|The Official Infoweave Presence of Alex van der Wijst|
|The New House and the Unusable Space.|
|So first off, the new house: it's cute, isn't it? It's just about everything we'd imagined, minus a front porch. Late Victorian (built 1892), it has survived unscathed through a century of floods and tornadoes in the centre of town. I was immediately sold on the history, the fire brick, the old neighbourhood and the proximity to everything. Jen was sold on the bay window and the fireplace.|
|| But it gets better! A sunporch on the back, facing south for Jen's plants, and a good sized backyard for gardening and playing. We look forward to the springtime when we can make more effective use of the outdoor space. In the mean time, we'll just have to cope as best we can.
|| Every Victorian house must, at least in these climes, have a Victorian basement. Ours was originally an outdoor access only model, before the back addition was put on. To make more floor space the builders decided to cap-off the stairs to the basement with a trap door, which makes sense up to a point. But now we've got this big white wall space that we can't use at all because putting anything there would mean blocking the trap door. To complicate matters, we've also completely run out of shelf space for all of our books. Two problems in the same room... if only there were one solution for both! Serendipitously, I recently recieved some handsome power tools from my parents as a Christmas/house warming gift. Let the saw-dust fly!
|| Now, hang on a minute. What was I doing again? A quick sketch of the project and a shopping spree at the local Home Hardware and I had everything I needed to begin. Sure, I could have saved money by purchasing smaller lumber, but I wanted the sturdy look and strength that only 2 x 12s could give. The plan was to span the gap where the trap door was, effectively creating usable space where there was none before. A more conventional book case on the far side would lend stability to the "flying shelf" that would span the gap. Gathering my wits and wherewithal, I went back to the project.
||Man, what a mess! My next house is going to have a purpose-built workshop. Mess aside, things are going pretty well. My new serpentine saw is nice, but its bits weren't long enough to deal with two-inch thick lumber. In retrospect I probably should have waited for the store to open the next day to get a longer bit. But, by patiently tracing out the same semi-circle on both sides I was able to cut the curved feet I wanted to support the shelves. Sure, the massive heat build up caused by the bit not venting kinda scorched the "toes" of the feet, but I think it gives the final project a kind of antiquy-distressed look.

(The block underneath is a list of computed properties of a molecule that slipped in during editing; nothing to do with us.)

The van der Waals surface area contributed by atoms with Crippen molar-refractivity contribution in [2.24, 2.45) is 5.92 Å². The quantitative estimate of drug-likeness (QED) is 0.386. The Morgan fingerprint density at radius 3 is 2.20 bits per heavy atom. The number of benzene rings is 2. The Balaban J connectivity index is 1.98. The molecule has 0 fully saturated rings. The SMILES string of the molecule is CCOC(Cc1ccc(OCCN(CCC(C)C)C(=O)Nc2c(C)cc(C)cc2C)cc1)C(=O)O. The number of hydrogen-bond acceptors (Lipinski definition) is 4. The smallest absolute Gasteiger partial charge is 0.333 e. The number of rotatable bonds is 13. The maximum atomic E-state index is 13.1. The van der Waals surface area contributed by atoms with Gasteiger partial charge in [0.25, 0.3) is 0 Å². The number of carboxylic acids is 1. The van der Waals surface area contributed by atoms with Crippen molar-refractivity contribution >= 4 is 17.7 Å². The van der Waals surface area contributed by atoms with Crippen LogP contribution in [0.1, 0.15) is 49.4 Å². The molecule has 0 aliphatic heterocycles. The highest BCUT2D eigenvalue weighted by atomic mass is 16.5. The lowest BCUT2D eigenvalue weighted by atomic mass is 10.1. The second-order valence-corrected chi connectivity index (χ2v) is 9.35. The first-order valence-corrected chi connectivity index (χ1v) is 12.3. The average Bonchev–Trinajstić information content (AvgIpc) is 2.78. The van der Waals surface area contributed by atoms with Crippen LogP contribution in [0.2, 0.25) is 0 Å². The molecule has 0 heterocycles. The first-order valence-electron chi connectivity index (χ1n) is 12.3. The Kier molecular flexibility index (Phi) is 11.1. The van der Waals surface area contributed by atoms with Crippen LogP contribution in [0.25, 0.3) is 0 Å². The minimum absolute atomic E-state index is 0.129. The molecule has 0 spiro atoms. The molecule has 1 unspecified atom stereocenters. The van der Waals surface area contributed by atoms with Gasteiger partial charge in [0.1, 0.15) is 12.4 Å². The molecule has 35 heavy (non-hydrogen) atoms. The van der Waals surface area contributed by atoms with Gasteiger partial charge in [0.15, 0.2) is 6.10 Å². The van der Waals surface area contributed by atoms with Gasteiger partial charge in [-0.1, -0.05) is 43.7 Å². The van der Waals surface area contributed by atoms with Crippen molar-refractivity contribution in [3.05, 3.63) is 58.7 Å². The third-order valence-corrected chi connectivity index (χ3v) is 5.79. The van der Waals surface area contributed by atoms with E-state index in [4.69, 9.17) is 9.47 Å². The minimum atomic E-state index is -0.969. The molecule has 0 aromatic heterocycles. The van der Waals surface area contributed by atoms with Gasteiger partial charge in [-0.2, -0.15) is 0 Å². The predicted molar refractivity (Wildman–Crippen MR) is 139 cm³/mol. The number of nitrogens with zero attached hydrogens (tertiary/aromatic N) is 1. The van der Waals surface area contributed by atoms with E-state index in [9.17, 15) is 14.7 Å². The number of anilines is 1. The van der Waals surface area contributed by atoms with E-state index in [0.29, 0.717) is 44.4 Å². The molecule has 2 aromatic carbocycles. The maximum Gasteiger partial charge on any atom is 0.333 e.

|| The plan for the shelves was for them to sit on supports cut from 1 x 2, themselves held to the frame by attractive peg-holes and dowel. Once I figured out the technique of drilling the holes in both the supports and the frame all at once, it really went quite quickly. The biggest pain? Cutting the dowel into such thin segments, and then sanding all the little ends smooth. It would certainly have been a lot easier to just screw the whole thing together, but I was really after a more rustic look.|
In the background you can see the piles of books just SCREAMING for a new home!
|Everything is cut to size at last! I used a router bit with the new serpentine saw and rounded all the edges of the shelves and supports, giving the whole thing a more polished look. Now it's assembly time! It was a hassle getting the feet screwed into the uprights since I lacked screws of sufficient length, but I solved that problem by drilling holes up from the bottom and then screwing the screw the rest of the way through with a long screwdriver. Other than that, the only other screws are in the braces and the main lintel shelf.
|| The initial plan called for criss-crossing braces behind where the trap door would swing, but the shelf was so sturdy already that I considered them superfluous (and they really wouldn't look that good anyway). A little backing on the far side (hammered in with half-inch nails) would add further to the stability without detracting from the look of the piece. Other than that, the only other thing I added was a tiny support midway through the long span to stop the weight of all the books above from making the shelf sag. (The plan called for thicker shelves but Jen sensibly talked me out of the unecessary expense, and I think it looks better with only the upright posts being really thick.)
||So that's it, it's done! Well, Jen wants to varnish it but that will have to wait for summer when we can do it outside. Note how the trap door can still open and close without hindrance, and I have all kinds of new book storage capacity. Book store, here I come! Alas, there was not enough room on the top shelf for me to display all my history books chronologically... (and Jen still doesn't have enough space for her chick-lit on the shelf below that...). Either I will have to prune some of the less enviable episodes from human history, or I'm going to need a bigger bookshelf...